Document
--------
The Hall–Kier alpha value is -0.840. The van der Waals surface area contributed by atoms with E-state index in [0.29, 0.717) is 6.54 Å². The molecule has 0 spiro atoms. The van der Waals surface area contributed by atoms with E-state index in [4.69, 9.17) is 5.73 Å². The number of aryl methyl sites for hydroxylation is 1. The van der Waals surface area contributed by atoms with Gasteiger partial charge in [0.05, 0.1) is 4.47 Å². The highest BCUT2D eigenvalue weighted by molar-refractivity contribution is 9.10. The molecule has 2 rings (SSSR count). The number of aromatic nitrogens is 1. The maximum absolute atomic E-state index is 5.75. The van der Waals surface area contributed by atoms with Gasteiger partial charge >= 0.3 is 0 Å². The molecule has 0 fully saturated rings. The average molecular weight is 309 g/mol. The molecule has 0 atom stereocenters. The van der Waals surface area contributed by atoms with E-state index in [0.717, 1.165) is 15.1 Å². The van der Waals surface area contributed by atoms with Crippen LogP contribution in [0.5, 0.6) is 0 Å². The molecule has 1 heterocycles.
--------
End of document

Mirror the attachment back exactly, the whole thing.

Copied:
The Hall–Kier alpha value is -0.840. The van der Waals surface area contributed by atoms with E-state index in [0.29, 0.717) is 6.54 Å². The molecule has 0 spiro atoms. The van der Waals surface area contributed by atoms with E-state index in [4.69, 9.17) is 5.73 Å². The number of aryl methyl sites for hydroxylation is 1. The van der Waals surface area contributed by atoms with Gasteiger partial charge in [0.05, 0.1) is 4.47 Å². The highest BCUT2D eigenvalue weighted by molar-refractivity contribution is 9.10. The molecule has 2 rings (SSSR count). The number of aromatic nitrogens is 1. The maximum absolute atomic E-state index is 5.75. The van der Waals surface area contributed by atoms with Gasteiger partial charge >= 0.3 is 0 Å². The molecule has 0 fully saturated rings. The average molecular weight is 309 g/mol. The molecule has 0 atom stereocenters. The van der Waals surface area contributed by atoms with E-state index in [0.717, 1.165) is 15.1 Å². The van der Waals surface area contributed by atoms with Crippen LogP contribution in [0.5, 0.6) is 0 Å². The molecule has 1 heterocycles.